PARIS (Nov. 28)
The city’s most important Jewish institution normally focuses on education and kosher certification.
This month’s elections for the assembly of the Consistoire de Paris, however, were dominated by another issue — community security, following a resurgence of anti-Semitic aggression this month around Paris and in the southern port city of Marseilles.
The most recent incidents involved a Molotov cocktail attack against a synagogue in a Jewish neighborhood of Paris and smashed windows at a Jewish school in the Paris suburb of Epinay-sur-Seine.
Just days before, vandals burned down part of a Jewish nursery school in Marseilles, leaving anti-Semitic slogans painted on the walls of the main building.
The aggression shattered the relative calm that had prevailed since the Sept. 11 terror attacks in the United States, reawakening French Jews to a problem that dominated Jewish political culture in France after the start of the Palestinian intifada in September 2000.
Interviewed a week before the elections, three of the leading candidates for Consistoire president — a position that the assembly members will elect soon — outlined their views on ensuring the security of the city’s Jewish community.
While they differed on specific plans, the candidates agreed that the French government must take a more active role in protecting Jewish citizens.
“We have the impression that the government is not sufficiently conscious of the threats presented to the national community, Jews included,” Consistoire President Moise Cohen said, recounting how he had tried to draw President Jacques Chirac’s attention to the problem.
Yet challenger Jack-Yves Bohbot, a city councilor and vice president of the Nazareth synagogue, suggested that the community’s lobbying efforts with the French government have been insufficient.
“The voice of the Consistoire in this matter is not strong enough,” he alleged.
Similar reproaches have been directed over the past year at CRIF, an umbrella organization bringing together Jewish institutions across France.
Following an explosion of anti-Semitic violence in October 2000, Henri Hajdenberg, the former CRIF president, came under criticism for downplaying arson and other attacks on Jewish sites as the consequence of “groups in the suburbs who try to spread what is happening in the Near East to France.”
His perspective mirrored that of Interior Minister Daniel Vaillant, who at the time viewed the violence as juvenile delinquency, diminishing its ethno-religious motivations.
Abraham Foxman, national director of the Anti-Defamation League, sharply disagreed, arguing that the attacks were “more than just heat-of-the-moment crimes” and could have “a devastating impact on entire communities” if not dealt with properly.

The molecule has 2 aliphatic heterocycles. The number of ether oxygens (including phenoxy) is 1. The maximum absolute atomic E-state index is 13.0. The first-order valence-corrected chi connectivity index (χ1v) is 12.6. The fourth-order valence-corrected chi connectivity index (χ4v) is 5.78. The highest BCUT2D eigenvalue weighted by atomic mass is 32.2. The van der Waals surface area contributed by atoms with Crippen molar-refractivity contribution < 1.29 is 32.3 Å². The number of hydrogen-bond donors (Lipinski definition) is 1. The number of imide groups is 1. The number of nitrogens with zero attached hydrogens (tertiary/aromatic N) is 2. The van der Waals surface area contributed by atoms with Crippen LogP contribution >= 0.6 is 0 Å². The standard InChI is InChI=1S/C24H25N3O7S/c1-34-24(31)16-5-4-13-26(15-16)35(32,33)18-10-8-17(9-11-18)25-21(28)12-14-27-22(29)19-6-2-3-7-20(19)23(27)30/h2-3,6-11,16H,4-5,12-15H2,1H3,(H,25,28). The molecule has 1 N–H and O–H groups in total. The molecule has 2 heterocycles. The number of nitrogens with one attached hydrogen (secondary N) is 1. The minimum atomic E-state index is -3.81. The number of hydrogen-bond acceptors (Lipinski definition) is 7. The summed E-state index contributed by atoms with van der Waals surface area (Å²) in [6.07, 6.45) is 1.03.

Foxman’s views now appear more persuasive to many in the Jewish community. The Consistoire’s new emphasis on reassuring Parisian Jews reflects the increasing number of constituents who talk of leaving the city.
In the 19th district, the heart of the Sephardic community, worsening relations between Jews and Muslims can be detected in the increasing number of residents who refer to the area as mal frequent, a French expression for unsafe.
But if there is general agreement about the need to act, concrete plans are few. Calls for government intervention remain vague, but the implication is that authorities should beef up police patrols around Jewish sites and redouble efforts to apprehend and prosecute the perpetrators of hate crimes.
As this spring’s French presidential election nears, such calls are becoming louder. On Nov. 12, the mainstream French daily Liberation ran an Op-Ed piece on the situation by Marc Knobel, vice president of the anti-racist organization LICRA and a researcher at the Simon Wiesenthal Center in Paris.
Knobel points to new research revealing how media images of the Israeli-Palestinian conflict motivate some Arab youths to commit anti-Semitic acts. Yet the ethnic hatred behind such acts is no less real, he says, and no less dangerous.
With no end to the Israeli-Palestinian conflict in sight, Knobel implores the French government to take action before a larger and possibly deadly flare-up occurs.
A week before, Liberation had reported that the UEJF, France’s largest student organization, had joined the campaign to spotlight anti-Semitic violence. With a book in the works that will catalog anti-Semitic incidents since October 2000, the UEJF has declared its intention to thrust the issue into the presidential debates.
At the same time, the students hope to develop a dialogue between Jews and Muslims in France, possibly preventing anti-Semitic acts from occurring.